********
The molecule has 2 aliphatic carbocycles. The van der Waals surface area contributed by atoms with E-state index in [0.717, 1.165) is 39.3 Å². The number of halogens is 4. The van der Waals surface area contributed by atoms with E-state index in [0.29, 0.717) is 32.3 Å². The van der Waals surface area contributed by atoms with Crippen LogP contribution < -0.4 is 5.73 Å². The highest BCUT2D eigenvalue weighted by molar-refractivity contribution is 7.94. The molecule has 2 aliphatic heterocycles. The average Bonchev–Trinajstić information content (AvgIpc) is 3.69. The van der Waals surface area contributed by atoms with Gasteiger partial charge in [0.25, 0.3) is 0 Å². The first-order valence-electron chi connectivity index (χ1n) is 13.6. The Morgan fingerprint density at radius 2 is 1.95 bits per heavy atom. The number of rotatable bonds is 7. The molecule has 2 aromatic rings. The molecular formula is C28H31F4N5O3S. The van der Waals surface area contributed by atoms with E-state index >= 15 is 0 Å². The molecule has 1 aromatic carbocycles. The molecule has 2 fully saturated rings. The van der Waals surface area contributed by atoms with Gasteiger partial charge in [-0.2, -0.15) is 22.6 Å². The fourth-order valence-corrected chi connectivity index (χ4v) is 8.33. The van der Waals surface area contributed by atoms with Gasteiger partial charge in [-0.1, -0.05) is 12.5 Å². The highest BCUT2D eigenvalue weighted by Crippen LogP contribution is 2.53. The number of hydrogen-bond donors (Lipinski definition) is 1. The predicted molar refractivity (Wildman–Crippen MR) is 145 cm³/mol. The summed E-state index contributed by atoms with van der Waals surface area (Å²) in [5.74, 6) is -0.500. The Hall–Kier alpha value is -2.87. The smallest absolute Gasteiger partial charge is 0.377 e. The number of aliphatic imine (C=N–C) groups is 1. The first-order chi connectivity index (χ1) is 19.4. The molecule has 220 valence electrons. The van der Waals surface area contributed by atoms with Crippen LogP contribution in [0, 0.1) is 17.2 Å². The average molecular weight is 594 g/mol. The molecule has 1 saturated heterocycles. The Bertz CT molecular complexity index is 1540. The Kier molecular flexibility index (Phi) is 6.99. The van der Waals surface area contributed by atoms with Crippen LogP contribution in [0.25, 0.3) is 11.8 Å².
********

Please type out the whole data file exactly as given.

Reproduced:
The molecule has 2 aliphatic carbocycles. The van der Waals surface area contributed by atoms with E-state index in [0.717, 1.165) is 39.3 Å². The number of halogens is 4. The van der Waals surface area contributed by atoms with E-state index in [0.29, 0.717) is 32.3 Å². The van der Waals surface area contributed by atoms with Crippen LogP contribution < -0.4 is 5.73 Å². The highest BCUT2D eigenvalue weighted by molar-refractivity contribution is 7.94. The molecule has 2 aliphatic heterocycles. The average Bonchev–Trinajstić information content (AvgIpc) is 3.69. The van der Waals surface area contributed by atoms with Gasteiger partial charge in [0.25, 0.3) is 0 Å². The first-order valence-electron chi connectivity index (χ1n) is 13.6. The Morgan fingerprint density at radius 2 is 1.95 bits per heavy atom. The number of rotatable bonds is 7. The molecule has 2 aromatic rings. The molecular formula is C28H31F4N5O3S. The van der Waals surface area contributed by atoms with E-state index >= 15 is 0 Å². The molecule has 1 aromatic carbocycles. The molecule has 2 fully saturated rings. The van der Waals surface area contributed by atoms with Gasteiger partial charge in [-0.2, -0.15) is 22.6 Å². The fourth-order valence-corrected chi connectivity index (χ4v) is 8.33. The van der Waals surface area contributed by atoms with Gasteiger partial charge in [-0.1, -0.05) is 12.5 Å². The highest BCUT2D eigenvalue weighted by Crippen LogP contribution is 2.53. The number of hydrogen-bond donors (Lipinski definition) is 1. The predicted molar refractivity (Wildman–Crippen MR) is 145 cm³/mol. The summed E-state index contributed by atoms with van der Waals surface area (Å²) in [5.74, 6) is -0.500. The Hall–Kier alpha value is -2.87. The smallest absolute Gasteiger partial charge is 0.377 e. The number of aliphatic imine (C=N–C) groups is 1. The first-order chi connectivity index (χ1) is 19.4. The molecule has 220 valence electrons. The van der Waals surface area contributed by atoms with Crippen LogP contribution in [0, 0.1) is 17.2 Å². The average molecular weight is 594 g/mol. The molecule has 1 saturated heterocycles. The Bertz CT molecular complexity index is 1540. The Kier molecular flexibility index (Phi) is 6.99. The van der Waals surface area contributed by atoms with Crippen LogP contribution in [0.25, 0.3) is 11.8 Å².